Issues, Issues and More Issues- OCA Director Says Cattle Producers Have a Lot on Their PlatesTue, 25 Feb 2014 13:11:56 CST
More than 8,400 people attended the recently-completed Cattle Industry Convention in Nashville, Tenn. Michael Kelsey, executive director of the Oklahoma Cattlemen's Association, says they are digesting what they learned there and beginning to inform their members on issues of importance that were discussed at the convention. (He spoke with Radio Oklahoma Network's Ron Hays and you can listen to their full conversation by clicking on the LISTEN BAR at the bottom of this story.
On national issues, Kelsey says there are a number of issues for Oklahoma ranchers and landowners to be concerned about.
"We learned a little more about APHIS's concept of regionalization of trade with Brazil and Argentina- The comment period has been extended by 60 days and we're communicating to our members to do that. So, that's one issue.
"Another big one, I think, and there's many others, but another big one is the EPA. I understand the EPA is going to issue some rules that will go again at this concept of navigable waters. And the key is they are going to try to define 'tributary' and some of the other key important terms as well as removing or modifying 'navigable.' That's something that we need to watch very closely."
Kelsey says that in the six years of the Obama administration the EPA alone has proposed several thousand new rules. The vast majority of them do not apply to agriculture, but that is no reason not to be concerned, he says.
"This just gives you a clue to this concept of governance by regulation that we are seeing. And it's easy to point fingers at this administration-and appropriately so, in many cases-but it's not something that's new. We've seen this for many years and, in our industry alone, we've talked about this concept of over regulation."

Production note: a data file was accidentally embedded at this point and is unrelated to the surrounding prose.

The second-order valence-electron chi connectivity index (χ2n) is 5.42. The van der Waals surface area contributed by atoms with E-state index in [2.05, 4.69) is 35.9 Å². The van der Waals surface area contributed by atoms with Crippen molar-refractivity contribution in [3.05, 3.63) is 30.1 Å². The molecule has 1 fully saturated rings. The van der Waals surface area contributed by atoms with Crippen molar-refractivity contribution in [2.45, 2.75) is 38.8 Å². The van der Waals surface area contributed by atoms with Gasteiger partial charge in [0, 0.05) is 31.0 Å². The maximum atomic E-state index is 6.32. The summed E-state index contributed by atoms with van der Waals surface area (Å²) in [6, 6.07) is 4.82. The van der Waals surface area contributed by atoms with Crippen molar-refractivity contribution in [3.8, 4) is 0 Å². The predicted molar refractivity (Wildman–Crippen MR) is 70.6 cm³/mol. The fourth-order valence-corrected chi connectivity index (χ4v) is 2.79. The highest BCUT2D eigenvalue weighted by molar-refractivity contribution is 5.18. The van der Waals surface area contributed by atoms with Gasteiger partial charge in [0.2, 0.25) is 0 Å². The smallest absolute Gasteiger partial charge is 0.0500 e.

The recently-passed farm bill was a bittersweet proposition for Oklahoma ranchers, Kelsey says. The disaster provisions and conservation provisions should prove beneficial to producers. On the issue of Country of Origin Labeling, however, he says he still has concerns.
"While it's important that consumers have information, I don't think that for us that's the crux of the issue. When two of our largest trading partners are telling us they are going to retaliate, that scares me, to be truthful with you, especially in the market we're currently in-which is fantastic. But there is such a feeling of volatility in this market right now and any type of threat is something, I think, we need to take very seriously."
Rebuilding the nation's cow herd is also very much on his members' minds right now, Kelsey says, and forecasts for normal rainfall throughout the spring and summer are bringing optimism to the industry. There is still plenty of uncertainty and volatility that is tempering that, however, he says.
On a state level, Kelsey says the property tax issue is very much on their radar screen as many proposals have been introduced this session for funding government expenditures.
"We're spending a lot of time studying those. We're going to start asking some pretty detailed questions in the next couple of immediate weeks to understand exactly what these things look like and exactly long term and short term how are they going to affect property taxes."
Kelsey also says the OCA is closely watching several debates over private property issues as they affect landowners and cattle producers.
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